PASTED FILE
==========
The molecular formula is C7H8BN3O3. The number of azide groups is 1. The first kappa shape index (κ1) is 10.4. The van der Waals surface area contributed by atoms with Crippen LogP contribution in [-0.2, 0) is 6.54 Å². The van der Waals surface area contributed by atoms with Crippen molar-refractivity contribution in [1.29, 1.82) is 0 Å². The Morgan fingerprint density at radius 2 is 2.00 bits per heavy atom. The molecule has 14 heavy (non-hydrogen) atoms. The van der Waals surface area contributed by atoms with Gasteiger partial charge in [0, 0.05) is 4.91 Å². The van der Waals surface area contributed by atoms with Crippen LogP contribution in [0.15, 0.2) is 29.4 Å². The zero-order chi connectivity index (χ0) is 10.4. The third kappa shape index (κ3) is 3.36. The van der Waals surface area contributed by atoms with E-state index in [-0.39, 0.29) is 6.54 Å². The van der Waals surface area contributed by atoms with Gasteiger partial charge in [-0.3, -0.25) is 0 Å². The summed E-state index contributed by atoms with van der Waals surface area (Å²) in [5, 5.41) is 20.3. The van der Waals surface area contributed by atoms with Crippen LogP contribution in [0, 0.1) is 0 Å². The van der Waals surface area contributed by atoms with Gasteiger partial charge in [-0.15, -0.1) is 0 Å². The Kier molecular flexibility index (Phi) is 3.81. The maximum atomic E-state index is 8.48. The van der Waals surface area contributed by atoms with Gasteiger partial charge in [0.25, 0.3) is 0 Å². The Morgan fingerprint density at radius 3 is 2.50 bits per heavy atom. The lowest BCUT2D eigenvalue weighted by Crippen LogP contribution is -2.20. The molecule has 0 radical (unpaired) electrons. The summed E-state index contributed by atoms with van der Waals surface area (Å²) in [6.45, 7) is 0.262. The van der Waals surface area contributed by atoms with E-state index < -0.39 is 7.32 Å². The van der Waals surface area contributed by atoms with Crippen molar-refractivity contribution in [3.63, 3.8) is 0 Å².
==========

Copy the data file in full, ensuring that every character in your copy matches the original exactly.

The molecular formula is C7H8BN3O3. The number of azide groups is 1. The first kappa shape index (κ1) is 10.4. The van der Waals surface area contributed by atoms with Crippen LogP contribution in [-0.2, 0) is 6.54 Å². The van der Waals surface area contributed by atoms with Crippen molar-refractivity contribution in [1.29, 1.82) is 0 Å². The Morgan fingerprint density at radius 2 is 2.00 bits per heavy atom. The molecule has 14 heavy (non-hydrogen) atoms. The van der Waals surface area contributed by atoms with Gasteiger partial charge in [0, 0.05) is 4.91 Å². The van der Waals surface area contributed by atoms with Crippen LogP contribution in [0.15, 0.2) is 29.4 Å². The zero-order chi connectivity index (χ0) is 10.4. The third kappa shape index (κ3) is 3.36. The van der Waals surface area contributed by atoms with E-state index in [-0.39, 0.29) is 6.54 Å². The van der Waals surface area contributed by atoms with Gasteiger partial charge in [-0.3, -0.25) is 0 Å². The summed E-state index contributed by atoms with van der Waals surface area (Å²) in [5, 5.41) is 20.3. The van der Waals surface area contributed by atoms with Crippen LogP contribution in [0, 0.1) is 0 Å². The van der Waals surface area contributed by atoms with Gasteiger partial charge in [-0.15, -0.1) is 0 Å². The Kier molecular flexibility index (Phi) is 3.81. The maximum atomic E-state index is 8.48. The van der Waals surface area contributed by atoms with Gasteiger partial charge in [0.25, 0.3) is 0 Å². The Morgan fingerprint density at radius 3 is 2.50 bits per heavy atom. The lowest BCUT2D eigenvalue weighted by Crippen LogP contribution is -2.20. The molecule has 0 radical (unpaired) electrons. The summed E-state index contributed by atoms with van der Waals surface area (Å²) in [6.45, 7) is 0.262. The van der Waals surface area contributed by atoms with E-state index < -0.39 is 7.32 Å². The van der Waals surface area contributed by atoms with Crippen molar-refractivity contribution in [3.63, 3.8) is 0 Å².